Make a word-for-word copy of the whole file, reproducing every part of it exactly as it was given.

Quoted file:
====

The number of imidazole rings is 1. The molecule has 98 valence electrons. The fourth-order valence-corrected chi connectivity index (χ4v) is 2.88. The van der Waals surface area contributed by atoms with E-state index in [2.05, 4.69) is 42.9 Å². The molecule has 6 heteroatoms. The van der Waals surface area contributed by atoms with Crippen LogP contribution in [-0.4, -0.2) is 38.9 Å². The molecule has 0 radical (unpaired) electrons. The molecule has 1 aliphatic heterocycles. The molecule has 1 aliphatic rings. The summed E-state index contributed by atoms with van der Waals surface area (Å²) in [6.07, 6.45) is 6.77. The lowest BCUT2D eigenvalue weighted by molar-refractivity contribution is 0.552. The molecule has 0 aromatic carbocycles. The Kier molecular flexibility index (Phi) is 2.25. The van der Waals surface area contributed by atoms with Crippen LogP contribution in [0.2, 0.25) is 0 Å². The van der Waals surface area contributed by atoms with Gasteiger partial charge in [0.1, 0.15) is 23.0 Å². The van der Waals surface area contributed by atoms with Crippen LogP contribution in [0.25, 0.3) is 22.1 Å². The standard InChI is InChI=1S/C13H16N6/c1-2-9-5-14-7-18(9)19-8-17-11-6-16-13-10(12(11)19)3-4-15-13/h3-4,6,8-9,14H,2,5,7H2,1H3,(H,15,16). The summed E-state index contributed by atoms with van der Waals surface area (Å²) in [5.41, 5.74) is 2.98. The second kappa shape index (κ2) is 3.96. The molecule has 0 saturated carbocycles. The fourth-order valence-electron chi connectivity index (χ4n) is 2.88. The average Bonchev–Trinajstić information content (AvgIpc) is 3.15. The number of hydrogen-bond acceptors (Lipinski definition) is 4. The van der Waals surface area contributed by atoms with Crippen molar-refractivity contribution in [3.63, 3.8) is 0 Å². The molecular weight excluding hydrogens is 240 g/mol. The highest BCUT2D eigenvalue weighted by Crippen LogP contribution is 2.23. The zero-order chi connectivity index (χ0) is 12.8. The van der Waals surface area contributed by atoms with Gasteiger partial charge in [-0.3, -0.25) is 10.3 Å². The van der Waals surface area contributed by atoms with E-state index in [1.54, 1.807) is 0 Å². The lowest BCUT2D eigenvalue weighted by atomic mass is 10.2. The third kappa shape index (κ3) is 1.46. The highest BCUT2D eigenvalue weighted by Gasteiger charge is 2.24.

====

The number of imidazole rings is 1. The molecule has 98 valence electrons. The fourth-order valence-corrected chi connectivity index (χ4v) is 2.88. The van der Waals surface area contributed by atoms with E-state index in [2.05, 4.69) is 42.9 Å². The molecule has 6 heteroatoms. The van der Waals surface area contributed by atoms with Crippen LogP contribution in [-0.4, -0.2) is 38.9 Å². The molecule has 0 radical (unpaired) electrons. The molecule has 1 aliphatic heterocycles. The molecule has 1 aliphatic rings. The summed E-state index contributed by atoms with van der Waals surface area (Å²) in [6.07, 6.45) is 6.77. The lowest BCUT2D eigenvalue weighted by molar-refractivity contribution is 0.552. The molecule has 0 aromatic carbocycles. The Kier molecular flexibility index (Phi) is 2.25. The van der Waals surface area contributed by atoms with Crippen LogP contribution in [0.2, 0.25) is 0 Å². The van der Waals surface area contributed by atoms with Gasteiger partial charge in [0.1, 0.15) is 23.0 Å². The van der Waals surface area contributed by atoms with Crippen LogP contribution in [0.25, 0.3) is 22.1 Å². The standard InChI is InChI=1S/C13H16N6/c1-2-9-5-14-7-18(9)19-8-17-11-6-16-13-10(12(11)19)3-4-15-13/h3-4,6,8-9,14H,2,5,7H2,1H3,(H,15,16). The summed E-state index contributed by atoms with van der Waals surface area (Å²) in [5.41, 5.74) is 2.98. The second kappa shape index (κ2) is 3.96. The molecule has 0 saturated carbocycles. The fourth-order valence-electron chi connectivity index (χ4n) is 2.88. The average Bonchev–Trinajstić information content (AvgIpc) is 3.15. The number of hydrogen-bond acceptors (Lipinski definition) is 4. The van der Waals surface area contributed by atoms with Crippen molar-refractivity contribution in [3.63, 3.8) is 0 Å². The molecular weight excluding hydrogens is 240 g/mol. The highest BCUT2D eigenvalue weighted by Crippen LogP contribution is 2.23. The zero-order chi connectivity index (χ0) is 12.8. The van der Waals surface area contributed by atoms with Gasteiger partial charge in [-0.3, -0.25) is 10.3 Å². The van der Waals surface area contributed by atoms with E-state index in [1.54, 1.807) is 0 Å². The lowest BCUT2D eigenvalue weighted by atomic mass is 10.2. The third kappa shape index (κ3) is 1.46. The highest BCUT2D eigenvalue weighted by Gasteiger charge is 2.24.